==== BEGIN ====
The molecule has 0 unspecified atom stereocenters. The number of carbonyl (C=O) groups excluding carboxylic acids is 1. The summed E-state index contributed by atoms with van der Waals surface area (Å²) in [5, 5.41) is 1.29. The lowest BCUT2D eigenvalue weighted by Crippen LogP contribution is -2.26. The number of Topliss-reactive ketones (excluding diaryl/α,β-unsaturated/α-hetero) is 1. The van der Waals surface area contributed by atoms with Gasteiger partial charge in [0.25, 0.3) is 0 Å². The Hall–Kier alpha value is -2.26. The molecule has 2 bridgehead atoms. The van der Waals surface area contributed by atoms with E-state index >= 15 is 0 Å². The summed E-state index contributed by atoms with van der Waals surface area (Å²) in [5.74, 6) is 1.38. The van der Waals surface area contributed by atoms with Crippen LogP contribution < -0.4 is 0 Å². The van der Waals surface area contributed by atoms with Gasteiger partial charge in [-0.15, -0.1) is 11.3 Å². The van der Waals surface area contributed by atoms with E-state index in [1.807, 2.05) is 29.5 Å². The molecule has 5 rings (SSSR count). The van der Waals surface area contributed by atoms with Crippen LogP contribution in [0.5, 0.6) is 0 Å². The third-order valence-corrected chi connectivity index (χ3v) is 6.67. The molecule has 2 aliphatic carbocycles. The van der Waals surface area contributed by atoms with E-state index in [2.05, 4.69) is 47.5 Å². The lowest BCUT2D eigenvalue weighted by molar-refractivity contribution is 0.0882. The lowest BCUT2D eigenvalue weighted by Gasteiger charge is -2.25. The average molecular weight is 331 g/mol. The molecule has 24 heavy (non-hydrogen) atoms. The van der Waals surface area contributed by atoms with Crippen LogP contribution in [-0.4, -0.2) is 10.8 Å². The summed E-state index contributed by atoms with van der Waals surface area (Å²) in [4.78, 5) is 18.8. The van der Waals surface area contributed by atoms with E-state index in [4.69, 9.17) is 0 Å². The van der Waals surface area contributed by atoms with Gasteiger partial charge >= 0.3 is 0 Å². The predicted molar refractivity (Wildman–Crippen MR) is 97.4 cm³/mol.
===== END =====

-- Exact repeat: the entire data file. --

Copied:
The molecule has 0 unspecified atom stereocenters. The number of carbonyl (C=O) groups excluding carboxylic acids is 1. The summed E-state index contributed by atoms with van der Waals surface area (Å²) in [5, 5.41) is 1.29. The lowest BCUT2D eigenvalue weighted by Crippen LogP contribution is -2.26. The number of Topliss-reactive ketones (excluding diaryl/α,β-unsaturated/α-hetero) is 1. The van der Waals surface area contributed by atoms with Gasteiger partial charge in [0.25, 0.3) is 0 Å². The Hall–Kier alpha value is -2.26. The molecule has 2 bridgehead atoms. The van der Waals surface area contributed by atoms with E-state index >= 15 is 0 Å². The summed E-state index contributed by atoms with van der Waals surface area (Å²) in [5.74, 6) is 1.38. The van der Waals surface area contributed by atoms with Crippen LogP contribution < -0.4 is 0 Å². The van der Waals surface area contributed by atoms with Gasteiger partial charge in [-0.15, -0.1) is 11.3 Å². The van der Waals surface area contributed by atoms with E-state index in [1.807, 2.05) is 29.5 Å². The molecule has 5 rings (SSSR count). The van der Waals surface area contributed by atoms with Crippen LogP contribution in [0.5, 0.6) is 0 Å². The third-order valence-corrected chi connectivity index (χ3v) is 6.67. The molecule has 2 aliphatic carbocycles. The van der Waals surface area contributed by atoms with E-state index in [2.05, 4.69) is 47.5 Å². The lowest BCUT2D eigenvalue weighted by molar-refractivity contribution is 0.0882. The lowest BCUT2D eigenvalue weighted by Gasteiger charge is -2.25. The average molecular weight is 331 g/mol. The molecule has 24 heavy (non-hydrogen) atoms. The van der Waals surface area contributed by atoms with Crippen LogP contribution in [-0.4, -0.2) is 10.8 Å². The summed E-state index contributed by atoms with van der Waals surface area (Å²) in [4.78, 5) is 18.8. The van der Waals surface area contributed by atoms with E-state index in [4.69, 9.17) is 0 Å². The van der Waals surface area contributed by atoms with Gasteiger partial charge >= 0.3 is 0 Å². The predicted molar refractivity (Wildman–Crippen MR) is 97.4 cm³/mol.